Rocio Cifuentes, Director of EYST, told us how her parents arrived in Swansea as refugees from Chile and the effect that a simple housing choice had on her life.

In her research for this event, Rocio was able to reflect on the importance of housing, and its fundamental impact on life chances. She believes her parents choice to aspire to live in a certain area in Swansea meant she avoided discrimination when she was young. She also felt these housing choices influenced her entry to Cambridge University and eventual achievement of a successful career.

We also heard Rocio’s views on the roots of racism, and her understanding of differing levels. An interesting thought was: what are the housing conditions and opportunities for those that are sympathetic to far-right politics? In condemning them outright, are we ignoring their genuine concerns and allowing them to be claimed by the far-right? By labelling them all racist, we judge them too quickly, and fail to address the root of the problem.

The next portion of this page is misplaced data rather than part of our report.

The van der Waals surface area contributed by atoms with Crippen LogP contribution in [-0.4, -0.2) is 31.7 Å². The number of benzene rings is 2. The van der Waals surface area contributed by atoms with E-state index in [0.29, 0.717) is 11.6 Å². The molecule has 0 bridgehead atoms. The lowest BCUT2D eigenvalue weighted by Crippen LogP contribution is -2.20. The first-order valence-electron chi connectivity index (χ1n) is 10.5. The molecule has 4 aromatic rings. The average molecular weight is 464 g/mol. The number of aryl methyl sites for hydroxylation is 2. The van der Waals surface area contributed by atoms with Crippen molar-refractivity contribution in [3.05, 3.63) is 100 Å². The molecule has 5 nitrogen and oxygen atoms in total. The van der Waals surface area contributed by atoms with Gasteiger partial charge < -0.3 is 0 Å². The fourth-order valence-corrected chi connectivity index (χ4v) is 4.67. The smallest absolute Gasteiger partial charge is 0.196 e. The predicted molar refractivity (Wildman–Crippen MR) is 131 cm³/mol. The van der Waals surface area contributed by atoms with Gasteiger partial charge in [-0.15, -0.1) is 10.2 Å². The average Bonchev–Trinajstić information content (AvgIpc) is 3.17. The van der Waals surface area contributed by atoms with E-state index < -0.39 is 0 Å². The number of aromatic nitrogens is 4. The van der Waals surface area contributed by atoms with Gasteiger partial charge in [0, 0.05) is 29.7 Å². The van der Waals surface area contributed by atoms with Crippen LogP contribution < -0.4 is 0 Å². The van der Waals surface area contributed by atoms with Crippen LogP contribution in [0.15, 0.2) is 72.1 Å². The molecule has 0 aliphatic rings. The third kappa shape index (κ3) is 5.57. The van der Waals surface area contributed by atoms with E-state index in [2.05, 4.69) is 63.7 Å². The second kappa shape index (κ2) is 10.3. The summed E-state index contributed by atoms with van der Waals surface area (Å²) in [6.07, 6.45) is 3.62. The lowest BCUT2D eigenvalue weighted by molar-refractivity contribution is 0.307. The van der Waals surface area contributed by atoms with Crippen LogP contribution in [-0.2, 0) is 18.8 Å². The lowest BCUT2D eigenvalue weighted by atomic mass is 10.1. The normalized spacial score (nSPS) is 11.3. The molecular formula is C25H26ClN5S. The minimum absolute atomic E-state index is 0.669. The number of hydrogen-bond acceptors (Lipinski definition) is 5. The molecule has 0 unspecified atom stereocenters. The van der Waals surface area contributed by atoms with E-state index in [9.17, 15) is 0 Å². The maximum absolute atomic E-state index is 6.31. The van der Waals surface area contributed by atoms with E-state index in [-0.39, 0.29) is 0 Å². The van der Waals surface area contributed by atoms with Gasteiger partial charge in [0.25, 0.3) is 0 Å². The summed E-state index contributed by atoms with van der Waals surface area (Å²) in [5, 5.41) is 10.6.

“We’re living in a real life monopoly board, apart from in Monopoly everyone starts with the same amount”

The economic disparity seen in the UK is shared amongst all working class people, almost regardless of their ethnic background, and differences in class are often more pronounced than differences in race. However, this is not the common perception, and it is this that can lead to racism through genuine grievances that are misdirected.

Rocio concluded that the struggle for gender equality started with women being expected to act like men to get ahead, and that we must be careful not to let racial equality go the same way.

Sanjiv Vedi is a board member of Hendre, chair of its Governance Committee and is attempting to do things differently. He began by giving some statistics and posited that the growing older population and income disparity were key factors in someone’s life chances. These stats were deliberately not all directly related to race and gender, as he wanted to look at the whole situation in context.

Sanjiv also suggested housing associations generally didn’t have the mindset to tackle huge income disparity issues in their communities, as this is not instinctively in their remit, but at Hendre he is working closely with the Chief Executive to try and make a difference.